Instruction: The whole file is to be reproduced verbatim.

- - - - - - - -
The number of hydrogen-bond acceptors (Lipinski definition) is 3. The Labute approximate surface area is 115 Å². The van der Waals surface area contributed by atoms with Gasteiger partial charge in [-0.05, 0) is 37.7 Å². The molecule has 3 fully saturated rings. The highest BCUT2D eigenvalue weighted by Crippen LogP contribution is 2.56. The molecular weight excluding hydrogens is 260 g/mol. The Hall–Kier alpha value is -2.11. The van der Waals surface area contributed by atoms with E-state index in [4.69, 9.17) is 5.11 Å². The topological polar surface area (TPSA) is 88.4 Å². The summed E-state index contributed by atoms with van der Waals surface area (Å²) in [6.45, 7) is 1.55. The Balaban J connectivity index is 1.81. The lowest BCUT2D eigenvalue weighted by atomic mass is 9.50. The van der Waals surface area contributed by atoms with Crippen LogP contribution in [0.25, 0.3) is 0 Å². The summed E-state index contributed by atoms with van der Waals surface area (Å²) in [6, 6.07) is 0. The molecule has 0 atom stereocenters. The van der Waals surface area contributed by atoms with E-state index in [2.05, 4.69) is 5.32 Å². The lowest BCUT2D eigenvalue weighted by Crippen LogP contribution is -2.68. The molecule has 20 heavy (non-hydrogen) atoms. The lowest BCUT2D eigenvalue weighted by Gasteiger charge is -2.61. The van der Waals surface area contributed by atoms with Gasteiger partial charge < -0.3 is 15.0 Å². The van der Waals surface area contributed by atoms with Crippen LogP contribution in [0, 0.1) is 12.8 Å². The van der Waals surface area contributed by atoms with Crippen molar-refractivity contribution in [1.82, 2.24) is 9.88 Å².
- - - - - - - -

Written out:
The number of hydrogen-bond acceptors (Lipinski definition) is 3. The Labute approximate surface area is 115 Å². The van der Waals surface area contributed by atoms with Gasteiger partial charge in [-0.05, 0) is 37.7 Å². The molecule has 3 fully saturated rings. The highest BCUT2D eigenvalue weighted by Crippen LogP contribution is 2.56. The molecular weight excluding hydrogens is 260 g/mol. The Hall–Kier alpha value is -2.11. The van der Waals surface area contributed by atoms with E-state index in [4.69, 9.17) is 5.11 Å². The topological polar surface area (TPSA) is 88.4 Å². The summed E-state index contributed by atoms with van der Waals surface area (Å²) in [6.45, 7) is 1.55. The Balaban J connectivity index is 1.81. The lowest BCUT2D eigenvalue weighted by atomic mass is 9.50. The van der Waals surface area contributed by atoms with Crippen LogP contribution in [0.25, 0.3) is 0 Å². The summed E-state index contributed by atoms with van der Waals surface area (Å²) in [6, 6.07) is 0. The molecule has 0 atom stereocenters. The van der Waals surface area contributed by atoms with E-state index in [2.05, 4.69) is 5.32 Å². The lowest BCUT2D eigenvalue weighted by Crippen LogP contribution is -2.68. The molecule has 20 heavy (non-hydrogen) atoms. The lowest BCUT2D eigenvalue weighted by Gasteiger charge is -2.61. The van der Waals surface area contributed by atoms with Gasteiger partial charge < -0.3 is 15.0 Å². The van der Waals surface area contributed by atoms with Crippen LogP contribution in [0, 0.1) is 12.8 Å². The van der Waals surface area contributed by atoms with Crippen molar-refractivity contribution in [1.82, 2.24) is 9.88 Å².